I rode the train back and forth to NY when I lived there. I took it to visit my grandparents in Rhode Island. I traveled to Florida, South Carolina, Boston, Washington and back to Pennsylvania. The longest rides with the dining cars, snack bars and smoking sections were the worst. From a lack of sleep, I not only swore I’d never step foot on another ghetto, stink-filled, chug along train, I hated anyone else who ever sat along with me, before, during or after. Then I’d see a train scene in a movie or be with a child who thought it would be fun and I would say to myself, it’s not so bad. As soon as an hour passed though I’d be swearing all over again: drunks, moaners, religious crazies, perverts, runaways, families, my own included, I’ve ridden with them all. I remember infestations of crawly bugs on the head-rests, and jheri-curl smears on the windows. I remember singing out loud to myself one time, my head pressed to the window. In a monotonous stupor I sang, certain no one could hear me, and who cares if they did.

I heard a train this morning, probably at Union Station, and thought all this.

Saturday, August 21, 2010

Mosque vs Ground Zero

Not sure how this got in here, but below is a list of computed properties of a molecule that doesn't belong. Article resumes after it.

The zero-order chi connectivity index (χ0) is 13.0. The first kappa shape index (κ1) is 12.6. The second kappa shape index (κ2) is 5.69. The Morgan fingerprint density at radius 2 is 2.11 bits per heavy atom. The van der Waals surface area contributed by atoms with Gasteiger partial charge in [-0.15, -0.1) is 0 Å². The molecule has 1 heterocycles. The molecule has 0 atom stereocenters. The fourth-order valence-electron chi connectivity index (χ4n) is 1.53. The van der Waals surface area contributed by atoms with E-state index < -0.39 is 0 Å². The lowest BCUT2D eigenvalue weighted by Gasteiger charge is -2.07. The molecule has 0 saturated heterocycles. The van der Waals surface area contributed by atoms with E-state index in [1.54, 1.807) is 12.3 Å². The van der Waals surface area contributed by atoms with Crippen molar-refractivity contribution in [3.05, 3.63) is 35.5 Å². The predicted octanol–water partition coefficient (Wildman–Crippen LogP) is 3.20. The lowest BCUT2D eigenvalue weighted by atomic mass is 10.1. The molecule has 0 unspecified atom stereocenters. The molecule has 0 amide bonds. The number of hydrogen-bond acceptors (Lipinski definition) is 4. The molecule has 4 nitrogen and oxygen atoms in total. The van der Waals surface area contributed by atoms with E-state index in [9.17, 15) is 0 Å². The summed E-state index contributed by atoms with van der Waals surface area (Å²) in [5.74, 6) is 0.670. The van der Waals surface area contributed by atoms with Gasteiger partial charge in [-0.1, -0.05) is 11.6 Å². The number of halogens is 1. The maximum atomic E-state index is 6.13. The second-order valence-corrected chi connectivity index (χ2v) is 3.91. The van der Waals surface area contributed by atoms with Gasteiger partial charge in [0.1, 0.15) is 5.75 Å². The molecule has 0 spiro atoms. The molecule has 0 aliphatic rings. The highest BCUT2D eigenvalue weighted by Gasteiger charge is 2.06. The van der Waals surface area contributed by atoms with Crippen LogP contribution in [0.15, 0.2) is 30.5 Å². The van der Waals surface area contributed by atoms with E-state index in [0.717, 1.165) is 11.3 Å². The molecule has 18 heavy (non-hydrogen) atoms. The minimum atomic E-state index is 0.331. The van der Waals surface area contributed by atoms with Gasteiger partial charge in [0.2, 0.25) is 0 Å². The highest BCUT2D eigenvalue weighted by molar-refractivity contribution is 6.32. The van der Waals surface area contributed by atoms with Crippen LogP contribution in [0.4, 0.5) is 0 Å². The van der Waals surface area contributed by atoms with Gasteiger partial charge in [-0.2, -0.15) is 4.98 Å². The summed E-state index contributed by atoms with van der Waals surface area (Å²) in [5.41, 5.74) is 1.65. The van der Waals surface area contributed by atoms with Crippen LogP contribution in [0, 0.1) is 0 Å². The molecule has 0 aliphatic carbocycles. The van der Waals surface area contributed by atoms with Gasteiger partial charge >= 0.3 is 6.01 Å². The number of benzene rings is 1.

I like that this photo shows Sarah wearing a cross. I don't know that much about Christianity but I'm positive that putting a mosque near ground zero is exactly the kind of thing Jesus would have advocated.
I also thought this guy from the radio put it really beautifully.


The other night when we got home we heard laughter coming from our neighbor's apartment so we had to knock on the door and see what the hell was going on. Come in, come in, Dallas said. He told us he and Michelle had just bought the fat app and had been taking pictures of themselves for 30 minutes. They both still had tears on their faces. Of course he had to line us up and take a few mood shots (you know, angry, sad, thoughtful) and we spent the next half hour (it felt like a month) collapsing on the floor, hiccuping, screaming and drooling like drunkards (I'm sorry all the pictures are still in Dallas' phone).
I wonder if this is what happened when the cavemen first discovered fire.

Tuesday, August 17, 2010

The Agent

I could have ignored the sunglasses on top of his head at 10 pm, his fade haircut, the Blackberry in his hand that he had one eye on, and his leg up on the chair, exposing his set like a matador. But the goddam eyebrows stopped me in my tracks. If he was gay, I could have pulled him aside like a sister, honey you've gone too far with the tweezing; I could have even ruffled them up a bit with my thumb. But he wasn't and I couldn't so I didn't.